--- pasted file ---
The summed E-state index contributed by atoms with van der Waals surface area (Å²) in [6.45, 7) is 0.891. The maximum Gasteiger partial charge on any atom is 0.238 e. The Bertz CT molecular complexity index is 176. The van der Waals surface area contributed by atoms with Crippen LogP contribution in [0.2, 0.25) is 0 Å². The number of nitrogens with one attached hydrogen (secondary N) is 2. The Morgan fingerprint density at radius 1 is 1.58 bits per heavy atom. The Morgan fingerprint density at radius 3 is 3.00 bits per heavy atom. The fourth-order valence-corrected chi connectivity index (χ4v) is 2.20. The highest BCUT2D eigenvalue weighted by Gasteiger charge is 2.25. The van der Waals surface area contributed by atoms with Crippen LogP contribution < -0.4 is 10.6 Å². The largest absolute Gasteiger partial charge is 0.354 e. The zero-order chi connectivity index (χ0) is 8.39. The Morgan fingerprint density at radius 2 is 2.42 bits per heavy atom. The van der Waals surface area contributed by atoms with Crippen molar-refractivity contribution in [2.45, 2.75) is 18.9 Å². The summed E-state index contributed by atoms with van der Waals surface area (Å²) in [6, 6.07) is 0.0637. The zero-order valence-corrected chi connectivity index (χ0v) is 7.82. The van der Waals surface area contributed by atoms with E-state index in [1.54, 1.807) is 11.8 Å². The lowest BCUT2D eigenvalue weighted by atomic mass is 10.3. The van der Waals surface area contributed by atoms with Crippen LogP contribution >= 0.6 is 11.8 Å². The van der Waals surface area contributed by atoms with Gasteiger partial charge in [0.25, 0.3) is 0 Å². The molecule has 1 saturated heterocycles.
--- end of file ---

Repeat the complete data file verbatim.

The summed E-state index contributed by atoms with van der Waals surface area (Å²) in [6.45, 7) is 0.891. The maximum Gasteiger partial charge on any atom is 0.238 e. The Bertz CT molecular complexity index is 176. The van der Waals surface area contributed by atoms with Crippen LogP contribution in [0.2, 0.25) is 0 Å². The number of nitrogens with one attached hydrogen (secondary N) is 2. The Morgan fingerprint density at radius 1 is 1.58 bits per heavy atom. The Morgan fingerprint density at radius 3 is 3.00 bits per heavy atom. The fourth-order valence-corrected chi connectivity index (χ4v) is 2.20. The highest BCUT2D eigenvalue weighted by Gasteiger charge is 2.25. The van der Waals surface area contributed by atoms with Crippen LogP contribution < -0.4 is 10.6 Å². The largest absolute Gasteiger partial charge is 0.354 e. The zero-order chi connectivity index (χ0) is 8.39. The Morgan fingerprint density at radius 2 is 2.42 bits per heavy atom. The van der Waals surface area contributed by atoms with Crippen molar-refractivity contribution in [2.45, 2.75) is 18.9 Å². The summed E-state index contributed by atoms with van der Waals surface area (Å²) in [6, 6.07) is 0.0637. The zero-order valence-corrected chi connectivity index (χ0v) is 7.82. The van der Waals surface area contributed by atoms with E-state index in [1.54, 1.807) is 11.8 Å². The lowest BCUT2D eigenvalue weighted by atomic mass is 10.3. The van der Waals surface area contributed by atoms with Crippen LogP contribution >= 0.6 is 11.8 Å². The van der Waals surface area contributed by atoms with Gasteiger partial charge in [0.25, 0.3) is 0 Å². The molecule has 1 saturated heterocycles.